No, as in, when you say to a bloke "Do you know where the post office is?" he'll say "It's down there" and if you say to a woman "Do you know where the post office is?" she'll say "Do you want to buy a stamp?". Trying to be helpful by asking you a question…

Stephen
That's true.

Sandi
Boys sit with their legs apart, don't they, on barstools?

Stephen
There are things like that. We were wondering if you might say "Adam's apple" and we would have forfeited you. Because women do have Adam 's apples. [to Ronni and Sandi ] Did you know you have an Adam's apple?

Sandi
It's not as big, it's…

Stephen
Not … Sometimes, on some women, it can be quite pronounced.

Viewscreens : Picture of a woman's Adam's apple.

Stephen
There 's a woman, a girl… a lady person with a… with quite an Adam's apple there. It's called the prominentia laryengia, is the medical name for it, and it's around the larynx…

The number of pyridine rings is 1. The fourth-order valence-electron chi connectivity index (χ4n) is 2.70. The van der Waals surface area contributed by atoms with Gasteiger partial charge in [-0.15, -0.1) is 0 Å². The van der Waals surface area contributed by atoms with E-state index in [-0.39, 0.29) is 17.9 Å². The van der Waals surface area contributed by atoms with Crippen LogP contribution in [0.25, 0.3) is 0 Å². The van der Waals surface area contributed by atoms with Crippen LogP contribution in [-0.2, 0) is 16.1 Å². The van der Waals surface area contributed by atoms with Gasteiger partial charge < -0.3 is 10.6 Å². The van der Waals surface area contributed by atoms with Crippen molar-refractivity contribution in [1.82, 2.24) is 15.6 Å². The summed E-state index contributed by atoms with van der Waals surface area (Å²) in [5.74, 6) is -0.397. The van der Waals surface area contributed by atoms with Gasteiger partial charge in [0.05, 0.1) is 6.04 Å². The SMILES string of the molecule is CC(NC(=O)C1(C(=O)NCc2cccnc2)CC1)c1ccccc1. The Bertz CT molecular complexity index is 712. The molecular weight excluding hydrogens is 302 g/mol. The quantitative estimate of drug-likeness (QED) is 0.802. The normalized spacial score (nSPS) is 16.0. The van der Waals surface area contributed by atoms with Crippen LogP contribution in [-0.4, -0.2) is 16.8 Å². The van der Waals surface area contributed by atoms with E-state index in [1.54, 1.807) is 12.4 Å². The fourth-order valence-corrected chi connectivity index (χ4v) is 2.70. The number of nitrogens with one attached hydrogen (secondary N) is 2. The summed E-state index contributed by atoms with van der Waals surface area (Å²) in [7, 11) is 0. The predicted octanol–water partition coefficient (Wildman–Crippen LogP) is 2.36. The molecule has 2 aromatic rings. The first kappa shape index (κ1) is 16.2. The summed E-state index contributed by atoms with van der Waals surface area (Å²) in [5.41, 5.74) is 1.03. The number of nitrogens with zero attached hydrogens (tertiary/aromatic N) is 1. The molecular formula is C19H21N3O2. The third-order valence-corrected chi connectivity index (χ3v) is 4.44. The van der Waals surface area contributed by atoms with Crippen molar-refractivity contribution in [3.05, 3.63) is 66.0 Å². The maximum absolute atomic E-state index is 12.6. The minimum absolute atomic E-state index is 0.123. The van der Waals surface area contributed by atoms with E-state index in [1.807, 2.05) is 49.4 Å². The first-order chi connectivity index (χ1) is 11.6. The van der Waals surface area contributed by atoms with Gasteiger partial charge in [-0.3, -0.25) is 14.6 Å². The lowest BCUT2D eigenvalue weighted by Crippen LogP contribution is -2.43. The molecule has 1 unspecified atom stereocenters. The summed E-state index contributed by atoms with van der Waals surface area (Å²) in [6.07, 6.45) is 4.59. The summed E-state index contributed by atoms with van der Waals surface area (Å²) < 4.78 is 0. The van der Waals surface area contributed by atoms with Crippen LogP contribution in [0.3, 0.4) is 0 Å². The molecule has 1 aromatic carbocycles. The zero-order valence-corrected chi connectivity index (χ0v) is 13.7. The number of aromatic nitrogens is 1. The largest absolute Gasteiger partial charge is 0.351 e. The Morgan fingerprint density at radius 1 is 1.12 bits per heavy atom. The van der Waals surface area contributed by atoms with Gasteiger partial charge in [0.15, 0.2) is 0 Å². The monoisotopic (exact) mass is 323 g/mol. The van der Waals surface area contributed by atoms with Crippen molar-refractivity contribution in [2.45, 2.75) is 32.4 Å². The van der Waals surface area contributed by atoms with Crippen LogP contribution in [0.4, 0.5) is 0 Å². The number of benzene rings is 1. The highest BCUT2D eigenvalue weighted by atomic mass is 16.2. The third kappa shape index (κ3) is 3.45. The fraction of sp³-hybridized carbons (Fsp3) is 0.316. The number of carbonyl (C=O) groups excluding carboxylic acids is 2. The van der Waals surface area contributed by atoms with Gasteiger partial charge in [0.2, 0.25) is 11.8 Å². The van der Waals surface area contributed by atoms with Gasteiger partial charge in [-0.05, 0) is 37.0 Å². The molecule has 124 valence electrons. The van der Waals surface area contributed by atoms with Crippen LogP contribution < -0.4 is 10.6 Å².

Ronni
So that's what you're looking at when you think someone's a man?

Stephen
It 's no proof, is the point. Basically a good ladyboy can imitate almost anything female in terms of how they hold the legs and, you know, anything like that.

Ronni
Hands or feet?

Stephen
Well, some women, as you say, have large hands and large feet, you know? And a dainty ladyboy can easily fool and often has.

Alan [nods]

Stephen
As you know to your cost.

Alan
Ooh, quite an expensive night that was.

Stephen
Moving on, the truth is that without undressing them or testing their DNA you can't be sure what sex someone is, so be careful out there.

Why are men better than women at reading maps?

Jack
[presses buzzer, which plays a wolf-whistle]

Stephen
Yeah?

Jack
Um, I would say they're not… I would say they're not better than…

Forfeit: Klaxons sound. Viewscreens flash the words "THEY'RE NOT"

Stephen
Oddly enough…

Jack
I was so trying to be…

Stephen
Your one attempt to be decent…

Jack
Yes.

Stephen
…backfired horribly.

Alan
Something to do with the brain…

Stephen
Spatial.

Alan
Spatial…

Sandi
Testosterone again… It's your old… isn't it testosterone again?

Stephen